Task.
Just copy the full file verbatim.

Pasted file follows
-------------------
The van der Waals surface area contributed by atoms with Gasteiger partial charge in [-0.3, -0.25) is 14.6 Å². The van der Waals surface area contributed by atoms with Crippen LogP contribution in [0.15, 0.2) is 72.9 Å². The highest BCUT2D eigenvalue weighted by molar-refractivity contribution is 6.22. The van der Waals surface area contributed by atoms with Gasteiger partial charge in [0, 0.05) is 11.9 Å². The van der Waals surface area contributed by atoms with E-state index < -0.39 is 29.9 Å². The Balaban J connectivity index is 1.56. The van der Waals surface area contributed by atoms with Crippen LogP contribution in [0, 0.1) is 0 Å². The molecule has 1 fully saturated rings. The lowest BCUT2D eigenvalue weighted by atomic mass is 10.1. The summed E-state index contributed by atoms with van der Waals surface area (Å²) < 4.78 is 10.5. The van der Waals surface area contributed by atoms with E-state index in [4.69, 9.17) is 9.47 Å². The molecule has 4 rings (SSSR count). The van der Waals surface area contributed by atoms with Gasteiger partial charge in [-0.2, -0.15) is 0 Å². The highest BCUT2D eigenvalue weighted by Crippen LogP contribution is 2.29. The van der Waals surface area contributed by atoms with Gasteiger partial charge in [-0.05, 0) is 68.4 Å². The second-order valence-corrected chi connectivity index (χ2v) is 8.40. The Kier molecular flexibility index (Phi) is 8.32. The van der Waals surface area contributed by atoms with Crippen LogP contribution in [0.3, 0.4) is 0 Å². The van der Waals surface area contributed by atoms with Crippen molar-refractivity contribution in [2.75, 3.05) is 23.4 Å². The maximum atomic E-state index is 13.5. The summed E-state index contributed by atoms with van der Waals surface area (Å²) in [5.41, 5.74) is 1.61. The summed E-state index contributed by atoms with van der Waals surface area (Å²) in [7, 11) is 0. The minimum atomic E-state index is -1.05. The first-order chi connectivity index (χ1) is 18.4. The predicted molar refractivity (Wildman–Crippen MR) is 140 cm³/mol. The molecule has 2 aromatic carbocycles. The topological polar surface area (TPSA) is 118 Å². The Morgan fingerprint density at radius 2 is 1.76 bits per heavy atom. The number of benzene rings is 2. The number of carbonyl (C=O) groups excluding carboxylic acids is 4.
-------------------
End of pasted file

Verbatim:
The van der Waals surface area contributed by atoms with Gasteiger partial charge in [-0.3, -0.25) is 14.6 Å². The van der Waals surface area contributed by atoms with Crippen LogP contribution in [0.15, 0.2) is 72.9 Å². The highest BCUT2D eigenvalue weighted by molar-refractivity contribution is 6.22. The van der Waals surface area contributed by atoms with Gasteiger partial charge in [0, 0.05) is 11.9 Å². The van der Waals surface area contributed by atoms with E-state index < -0.39 is 29.9 Å². The Balaban J connectivity index is 1.56. The van der Waals surface area contributed by atoms with Crippen LogP contribution in [0, 0.1) is 0 Å². The molecule has 1 fully saturated rings. The lowest BCUT2D eigenvalue weighted by atomic mass is 10.1. The summed E-state index contributed by atoms with van der Waals surface area (Å²) < 4.78 is 10.5. The van der Waals surface area contributed by atoms with E-state index in [4.69, 9.17) is 9.47 Å². The molecule has 4 rings (SSSR count). The van der Waals surface area contributed by atoms with Gasteiger partial charge in [-0.2, -0.15) is 0 Å². The highest BCUT2D eigenvalue weighted by Crippen LogP contribution is 2.29. The van der Waals surface area contributed by atoms with Gasteiger partial charge in [-0.05, 0) is 68.4 Å². The second-order valence-corrected chi connectivity index (χ2v) is 8.40. The Kier molecular flexibility index (Phi) is 8.32. The van der Waals surface area contributed by atoms with Crippen LogP contribution in [0.3, 0.4) is 0 Å². The van der Waals surface area contributed by atoms with Crippen molar-refractivity contribution in [2.75, 3.05) is 23.4 Å². The maximum atomic E-state index is 13.5. The summed E-state index contributed by atoms with van der Waals surface area (Å²) in [5.41, 5.74) is 1.61. The summed E-state index contributed by atoms with van der Waals surface area (Å²) in [7, 11) is 0. The minimum atomic E-state index is -1.05. The first-order chi connectivity index (χ1) is 18.4. The predicted molar refractivity (Wildman–Crippen MR) is 140 cm³/mol. The molecule has 2 aromatic carbocycles. The topological polar surface area (TPSA) is 118 Å². The Morgan fingerprint density at radius 2 is 1.76 bits per heavy atom. The number of benzene rings is 2. The number of carbonyl (C=O) groups excluding carboxylic acids is 4.